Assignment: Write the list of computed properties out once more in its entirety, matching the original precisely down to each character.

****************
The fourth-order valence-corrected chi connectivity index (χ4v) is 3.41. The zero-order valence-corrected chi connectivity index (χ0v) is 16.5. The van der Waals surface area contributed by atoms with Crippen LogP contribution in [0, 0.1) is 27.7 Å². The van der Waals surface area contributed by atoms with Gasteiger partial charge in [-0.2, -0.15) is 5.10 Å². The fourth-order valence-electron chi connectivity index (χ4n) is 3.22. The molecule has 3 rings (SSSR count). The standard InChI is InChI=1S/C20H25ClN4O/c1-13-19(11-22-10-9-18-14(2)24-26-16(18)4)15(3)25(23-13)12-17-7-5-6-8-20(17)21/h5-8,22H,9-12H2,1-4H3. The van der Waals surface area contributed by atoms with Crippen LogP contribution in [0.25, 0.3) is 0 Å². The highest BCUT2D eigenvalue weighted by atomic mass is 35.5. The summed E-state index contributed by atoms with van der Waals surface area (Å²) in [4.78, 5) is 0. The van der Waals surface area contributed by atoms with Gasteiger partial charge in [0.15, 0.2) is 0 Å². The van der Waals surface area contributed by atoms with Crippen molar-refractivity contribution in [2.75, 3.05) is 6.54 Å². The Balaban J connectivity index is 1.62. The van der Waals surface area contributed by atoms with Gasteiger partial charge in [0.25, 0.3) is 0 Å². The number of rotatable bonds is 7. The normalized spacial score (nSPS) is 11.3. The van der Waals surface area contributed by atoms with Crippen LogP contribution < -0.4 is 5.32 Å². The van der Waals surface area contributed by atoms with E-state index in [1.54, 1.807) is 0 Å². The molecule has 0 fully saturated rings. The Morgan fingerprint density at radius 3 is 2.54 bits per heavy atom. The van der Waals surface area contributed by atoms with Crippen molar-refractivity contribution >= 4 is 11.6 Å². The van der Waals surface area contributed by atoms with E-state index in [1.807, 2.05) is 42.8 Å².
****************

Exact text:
The fourth-order valence-corrected chi connectivity index (χ4v) is 3.41. The zero-order valence-corrected chi connectivity index (χ0v) is 16.5. The van der Waals surface area contributed by atoms with Crippen LogP contribution in [0, 0.1) is 27.7 Å². The van der Waals surface area contributed by atoms with Gasteiger partial charge in [-0.2, -0.15) is 5.10 Å². The fourth-order valence-electron chi connectivity index (χ4n) is 3.22. The molecule has 3 rings (SSSR count). The standard InChI is InChI=1S/C20H25ClN4O/c1-13-19(11-22-10-9-18-14(2)24-26-16(18)4)15(3)25(23-13)12-17-7-5-6-8-20(17)21/h5-8,22H,9-12H2,1-4H3. The van der Waals surface area contributed by atoms with Crippen LogP contribution in [0.25, 0.3) is 0 Å². The highest BCUT2D eigenvalue weighted by atomic mass is 35.5. The summed E-state index contributed by atoms with van der Waals surface area (Å²) in [4.78, 5) is 0. The van der Waals surface area contributed by atoms with Gasteiger partial charge in [0.15, 0.2) is 0 Å². The van der Waals surface area contributed by atoms with Crippen molar-refractivity contribution in [2.75, 3.05) is 6.54 Å². The Balaban J connectivity index is 1.62. The van der Waals surface area contributed by atoms with Gasteiger partial charge in [0.25, 0.3) is 0 Å². The number of rotatable bonds is 7. The normalized spacial score (nSPS) is 11.3. The van der Waals surface area contributed by atoms with Crippen LogP contribution < -0.4 is 5.32 Å². The van der Waals surface area contributed by atoms with E-state index in [1.54, 1.807) is 0 Å². The molecule has 0 fully saturated rings. The Morgan fingerprint density at radius 3 is 2.54 bits per heavy atom. The van der Waals surface area contributed by atoms with Crippen molar-refractivity contribution >= 4 is 11.6 Å². The van der Waals surface area contributed by atoms with E-state index in [1.807, 2.05) is 42.8 Å².